TPP deadlocked on biologics with Japan and U.S. standing fast

The latest round of meetings by the dozen Trans-Pacific Partnership nations once again failed to come up with a solution for the dispute between developed countries and emerging markets over the length of pharmaceutical patents, particularly for biologics.

The United States and Japan, the largest economies in the group and where drugmakers have the most muscle, stood fast on longer patent terms during the three days of talks in Hawaii. The meeting wrapped up with the negotiators instructing their staffs to try to come up with an agreement, according to a report by Nikkei.

The span of the disagreement stretches from U.S. law granting 12 years for biologics, among the world's longest data exclusivity periods, to the 5 to 8 years granted by emerging markets if they have such laws, where the emphasis is on cheaper drugs for greater access in poorer nations.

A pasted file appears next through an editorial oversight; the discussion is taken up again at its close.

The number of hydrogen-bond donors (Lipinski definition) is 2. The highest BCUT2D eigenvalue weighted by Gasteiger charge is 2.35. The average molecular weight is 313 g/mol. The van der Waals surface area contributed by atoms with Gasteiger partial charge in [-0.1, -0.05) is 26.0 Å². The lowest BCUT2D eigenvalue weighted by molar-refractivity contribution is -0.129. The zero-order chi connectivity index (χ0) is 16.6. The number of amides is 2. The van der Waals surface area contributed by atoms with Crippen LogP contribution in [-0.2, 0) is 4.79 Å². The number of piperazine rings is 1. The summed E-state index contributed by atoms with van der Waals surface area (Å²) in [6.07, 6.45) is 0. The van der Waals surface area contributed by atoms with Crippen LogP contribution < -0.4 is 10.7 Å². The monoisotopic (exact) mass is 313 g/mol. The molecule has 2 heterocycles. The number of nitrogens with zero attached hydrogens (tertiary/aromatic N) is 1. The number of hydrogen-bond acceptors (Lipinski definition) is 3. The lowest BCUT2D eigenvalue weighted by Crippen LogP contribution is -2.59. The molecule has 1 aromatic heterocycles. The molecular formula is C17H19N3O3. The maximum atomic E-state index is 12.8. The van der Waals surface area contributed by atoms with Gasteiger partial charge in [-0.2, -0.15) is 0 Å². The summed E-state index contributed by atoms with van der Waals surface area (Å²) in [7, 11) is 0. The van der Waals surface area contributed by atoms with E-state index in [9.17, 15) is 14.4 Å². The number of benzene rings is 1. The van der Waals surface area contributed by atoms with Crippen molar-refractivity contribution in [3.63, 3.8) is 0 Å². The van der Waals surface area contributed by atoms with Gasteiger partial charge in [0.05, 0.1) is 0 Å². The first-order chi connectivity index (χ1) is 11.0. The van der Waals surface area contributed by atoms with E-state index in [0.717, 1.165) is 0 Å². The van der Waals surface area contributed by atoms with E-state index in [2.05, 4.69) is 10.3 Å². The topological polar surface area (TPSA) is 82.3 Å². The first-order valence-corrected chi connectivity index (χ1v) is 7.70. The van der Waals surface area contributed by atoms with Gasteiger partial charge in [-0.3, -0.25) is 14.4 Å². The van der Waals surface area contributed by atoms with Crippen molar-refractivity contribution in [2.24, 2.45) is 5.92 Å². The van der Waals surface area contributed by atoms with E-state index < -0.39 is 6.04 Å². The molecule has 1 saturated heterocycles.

Under the rubric of intellectual property, the pharma issue was tied up as part of just one of the 7 major issues before the TPP. As such, it reportedly served as a bargaining chip for other areas, according to a source cited by Nikkei.

Meanwhile, the United States and Japan have been having trouble working out their own bilateral trade agreement, which both sides want ironed out before Prime Minister Shinzo Abe visits near the end of April.

- here's the story from Nikkei

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